Since the main character is a Serb, a Yugoslav and the whole film universe is placed in a socialist milieu, in a parallel reality that resembles the Soviet Russia, our idea was to make some kind of a Communist Donald Draper (Mad Men). A strong, macho character who has got an emotional instability deep inside of him that he suppresses. Sebastian also imposed himself as an excellent solution for the character, as one of the best and most visually striking actors from all over the region of the former Yugoslavia.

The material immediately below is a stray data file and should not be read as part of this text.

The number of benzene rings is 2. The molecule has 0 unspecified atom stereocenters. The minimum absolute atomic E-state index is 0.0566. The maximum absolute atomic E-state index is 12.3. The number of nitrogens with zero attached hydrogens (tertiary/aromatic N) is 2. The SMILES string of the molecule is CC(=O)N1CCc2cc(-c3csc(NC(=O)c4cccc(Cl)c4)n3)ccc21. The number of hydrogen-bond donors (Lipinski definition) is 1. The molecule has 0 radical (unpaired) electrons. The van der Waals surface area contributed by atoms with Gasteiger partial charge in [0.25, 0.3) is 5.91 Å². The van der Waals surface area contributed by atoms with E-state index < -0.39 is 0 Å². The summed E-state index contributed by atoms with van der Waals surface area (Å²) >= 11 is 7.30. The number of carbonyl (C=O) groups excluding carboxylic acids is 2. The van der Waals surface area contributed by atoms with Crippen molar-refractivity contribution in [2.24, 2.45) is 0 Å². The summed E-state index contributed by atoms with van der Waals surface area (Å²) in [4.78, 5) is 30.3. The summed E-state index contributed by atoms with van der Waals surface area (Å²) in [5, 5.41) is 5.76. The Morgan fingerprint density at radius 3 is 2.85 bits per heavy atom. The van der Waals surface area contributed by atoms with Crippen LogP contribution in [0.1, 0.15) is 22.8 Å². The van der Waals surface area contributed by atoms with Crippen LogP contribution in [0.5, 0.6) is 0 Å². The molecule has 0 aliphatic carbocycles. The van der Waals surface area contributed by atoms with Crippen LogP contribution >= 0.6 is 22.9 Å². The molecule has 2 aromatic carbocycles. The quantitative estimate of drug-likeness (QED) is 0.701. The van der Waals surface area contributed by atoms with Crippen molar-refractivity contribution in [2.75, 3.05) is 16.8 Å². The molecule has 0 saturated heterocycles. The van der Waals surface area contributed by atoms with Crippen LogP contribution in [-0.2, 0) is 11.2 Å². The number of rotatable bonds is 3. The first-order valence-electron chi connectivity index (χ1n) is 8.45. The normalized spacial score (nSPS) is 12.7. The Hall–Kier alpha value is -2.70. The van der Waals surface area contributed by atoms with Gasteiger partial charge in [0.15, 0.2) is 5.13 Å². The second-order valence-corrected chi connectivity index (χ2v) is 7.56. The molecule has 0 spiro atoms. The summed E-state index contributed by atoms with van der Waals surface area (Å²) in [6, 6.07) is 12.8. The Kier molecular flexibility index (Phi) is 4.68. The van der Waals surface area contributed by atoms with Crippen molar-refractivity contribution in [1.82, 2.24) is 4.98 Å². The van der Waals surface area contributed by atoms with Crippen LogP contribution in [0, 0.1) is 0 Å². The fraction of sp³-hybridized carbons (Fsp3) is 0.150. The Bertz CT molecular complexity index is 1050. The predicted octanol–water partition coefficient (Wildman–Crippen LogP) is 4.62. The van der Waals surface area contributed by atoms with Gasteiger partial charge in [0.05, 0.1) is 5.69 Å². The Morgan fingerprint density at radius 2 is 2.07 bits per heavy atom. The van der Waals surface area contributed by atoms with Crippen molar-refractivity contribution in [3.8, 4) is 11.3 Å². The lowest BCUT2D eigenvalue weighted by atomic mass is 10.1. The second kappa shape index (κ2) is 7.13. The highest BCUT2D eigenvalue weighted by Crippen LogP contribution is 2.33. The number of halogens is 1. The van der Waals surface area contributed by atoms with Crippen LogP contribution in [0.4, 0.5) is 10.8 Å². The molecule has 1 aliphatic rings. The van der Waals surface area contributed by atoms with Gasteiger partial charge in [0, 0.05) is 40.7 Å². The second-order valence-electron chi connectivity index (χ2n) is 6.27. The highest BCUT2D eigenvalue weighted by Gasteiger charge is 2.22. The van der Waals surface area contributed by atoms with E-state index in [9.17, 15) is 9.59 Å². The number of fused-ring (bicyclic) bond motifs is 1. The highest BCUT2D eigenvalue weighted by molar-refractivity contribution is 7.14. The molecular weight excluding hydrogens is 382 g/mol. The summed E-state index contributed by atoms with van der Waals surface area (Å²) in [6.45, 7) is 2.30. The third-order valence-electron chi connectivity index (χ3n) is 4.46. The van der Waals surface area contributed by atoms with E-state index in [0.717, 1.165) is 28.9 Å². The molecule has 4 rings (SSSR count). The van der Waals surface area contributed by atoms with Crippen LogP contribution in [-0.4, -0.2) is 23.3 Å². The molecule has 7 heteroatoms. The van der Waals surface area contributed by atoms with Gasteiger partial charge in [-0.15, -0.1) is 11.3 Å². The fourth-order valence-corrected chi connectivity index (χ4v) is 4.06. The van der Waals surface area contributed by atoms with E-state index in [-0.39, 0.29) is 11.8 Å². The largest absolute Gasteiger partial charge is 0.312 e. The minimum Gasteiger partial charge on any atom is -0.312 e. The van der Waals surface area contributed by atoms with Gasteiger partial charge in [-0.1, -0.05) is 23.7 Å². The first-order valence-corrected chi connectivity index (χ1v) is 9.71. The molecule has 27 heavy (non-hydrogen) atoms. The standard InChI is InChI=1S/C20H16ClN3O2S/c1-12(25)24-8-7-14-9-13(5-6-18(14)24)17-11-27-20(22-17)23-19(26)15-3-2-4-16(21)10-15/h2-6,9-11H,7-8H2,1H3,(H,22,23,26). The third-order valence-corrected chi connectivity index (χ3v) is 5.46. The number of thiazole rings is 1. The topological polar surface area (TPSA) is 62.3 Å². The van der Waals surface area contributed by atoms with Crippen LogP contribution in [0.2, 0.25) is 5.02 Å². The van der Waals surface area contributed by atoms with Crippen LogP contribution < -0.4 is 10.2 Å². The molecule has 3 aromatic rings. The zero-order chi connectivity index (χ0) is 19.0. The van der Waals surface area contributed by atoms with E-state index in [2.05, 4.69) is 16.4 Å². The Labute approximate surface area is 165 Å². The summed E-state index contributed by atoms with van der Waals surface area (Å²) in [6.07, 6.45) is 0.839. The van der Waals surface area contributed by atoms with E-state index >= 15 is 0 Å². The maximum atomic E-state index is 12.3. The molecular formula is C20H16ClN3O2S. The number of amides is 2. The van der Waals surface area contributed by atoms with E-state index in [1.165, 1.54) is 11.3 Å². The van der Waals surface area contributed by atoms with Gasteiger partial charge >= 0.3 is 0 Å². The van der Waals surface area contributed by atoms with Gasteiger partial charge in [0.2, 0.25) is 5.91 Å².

Based Zoran Nešković’s story, the script was written by the experienced Dimitrije Vojnov. Did you follow him completely or did you change something during the shooting?
The script is inspired by the story “Predveče se nikako ne može” written by Zoran Nešković way back in 1983, in ex-Yugoslavia. It’s an SF story that is actually a deep metaphor of certain male-female relationships, inhibitions, feelings of desire, opportunities and fears that shape life in a union.
Dimitrije did a great job because he created a very clear and motivated drama structure that inspired me and gave me great artistic freedom in interpretation and adaptation.
Android Nimani has the ability to learn and she is even tasked to assess the psychological state of the man for the needs of a powerful Ederlezi Corporation. In reality, we are getting closer to a contact with artificial intelligence. Does that make you feel scared?